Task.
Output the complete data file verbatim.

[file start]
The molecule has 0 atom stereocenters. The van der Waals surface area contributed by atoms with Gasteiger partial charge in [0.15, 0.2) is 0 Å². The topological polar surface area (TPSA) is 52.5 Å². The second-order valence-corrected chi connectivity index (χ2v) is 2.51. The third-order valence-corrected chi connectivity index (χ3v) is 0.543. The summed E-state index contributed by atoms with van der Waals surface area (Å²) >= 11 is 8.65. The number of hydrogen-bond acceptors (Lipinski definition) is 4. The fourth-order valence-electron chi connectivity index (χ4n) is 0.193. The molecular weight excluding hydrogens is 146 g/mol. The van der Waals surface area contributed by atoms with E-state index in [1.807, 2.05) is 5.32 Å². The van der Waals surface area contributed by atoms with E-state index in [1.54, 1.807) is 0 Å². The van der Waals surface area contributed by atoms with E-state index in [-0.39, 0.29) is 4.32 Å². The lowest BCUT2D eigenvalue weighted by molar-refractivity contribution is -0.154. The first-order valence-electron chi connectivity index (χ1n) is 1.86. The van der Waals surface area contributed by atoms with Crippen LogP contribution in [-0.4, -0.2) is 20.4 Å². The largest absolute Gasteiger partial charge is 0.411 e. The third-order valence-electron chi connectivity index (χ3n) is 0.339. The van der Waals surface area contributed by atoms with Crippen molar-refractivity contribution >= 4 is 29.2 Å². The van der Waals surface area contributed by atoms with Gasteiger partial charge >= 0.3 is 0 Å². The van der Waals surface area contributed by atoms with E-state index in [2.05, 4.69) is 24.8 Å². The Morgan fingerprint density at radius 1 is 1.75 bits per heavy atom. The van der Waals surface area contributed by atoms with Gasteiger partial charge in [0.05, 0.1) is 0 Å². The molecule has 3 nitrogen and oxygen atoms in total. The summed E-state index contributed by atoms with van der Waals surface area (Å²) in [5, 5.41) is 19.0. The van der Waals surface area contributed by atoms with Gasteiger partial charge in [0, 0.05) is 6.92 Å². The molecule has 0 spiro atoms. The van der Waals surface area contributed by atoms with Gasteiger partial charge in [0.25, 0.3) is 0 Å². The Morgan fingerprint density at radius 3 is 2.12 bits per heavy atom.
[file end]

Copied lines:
The molecule has 0 atom stereocenters. The van der Waals surface area contributed by atoms with Gasteiger partial charge in [0.15, 0.2) is 0 Å². The topological polar surface area (TPSA) is 52.5 Å². The second-order valence-corrected chi connectivity index (χ2v) is 2.51. The third-order valence-corrected chi connectivity index (χ3v) is 0.543. The summed E-state index contributed by atoms with van der Waals surface area (Å²) >= 11 is 8.65. The number of hydrogen-bond acceptors (Lipinski definition) is 4. The fourth-order valence-electron chi connectivity index (χ4n) is 0.193. The molecular weight excluding hydrogens is 146 g/mol. The van der Waals surface area contributed by atoms with E-state index in [1.807, 2.05) is 5.32 Å². The van der Waals surface area contributed by atoms with E-state index in [1.54, 1.807) is 0 Å². The van der Waals surface area contributed by atoms with E-state index in [-0.39, 0.29) is 4.32 Å². The lowest BCUT2D eigenvalue weighted by molar-refractivity contribution is -0.154. The first-order valence-electron chi connectivity index (χ1n) is 1.86. The van der Waals surface area contributed by atoms with Crippen LogP contribution in [-0.4, -0.2) is 20.4 Å². The largest absolute Gasteiger partial charge is 0.411 e. The third-order valence-electron chi connectivity index (χ3n) is 0.339. The van der Waals surface area contributed by atoms with Crippen molar-refractivity contribution >= 4 is 29.2 Å². The van der Waals surface area contributed by atoms with Gasteiger partial charge >= 0.3 is 0 Å². The van der Waals surface area contributed by atoms with E-state index in [2.05, 4.69) is 24.8 Å². The Morgan fingerprint density at radius 1 is 1.75 bits per heavy atom. The van der Waals surface area contributed by atoms with Gasteiger partial charge in [0.05, 0.1) is 0 Å². The molecule has 3 nitrogen and oxygen atoms in total. The summed E-state index contributed by atoms with van der Waals surface area (Å²) in [5, 5.41) is 19.0. The van der Waals surface area contributed by atoms with Gasteiger partial charge in [0, 0.05) is 6.92 Å². The molecule has 0 spiro atoms. The van der Waals surface area contributed by atoms with Gasteiger partial charge in [0.25, 0.3) is 0 Å². The Morgan fingerprint density at radius 3 is 2.12 bits per heavy atom.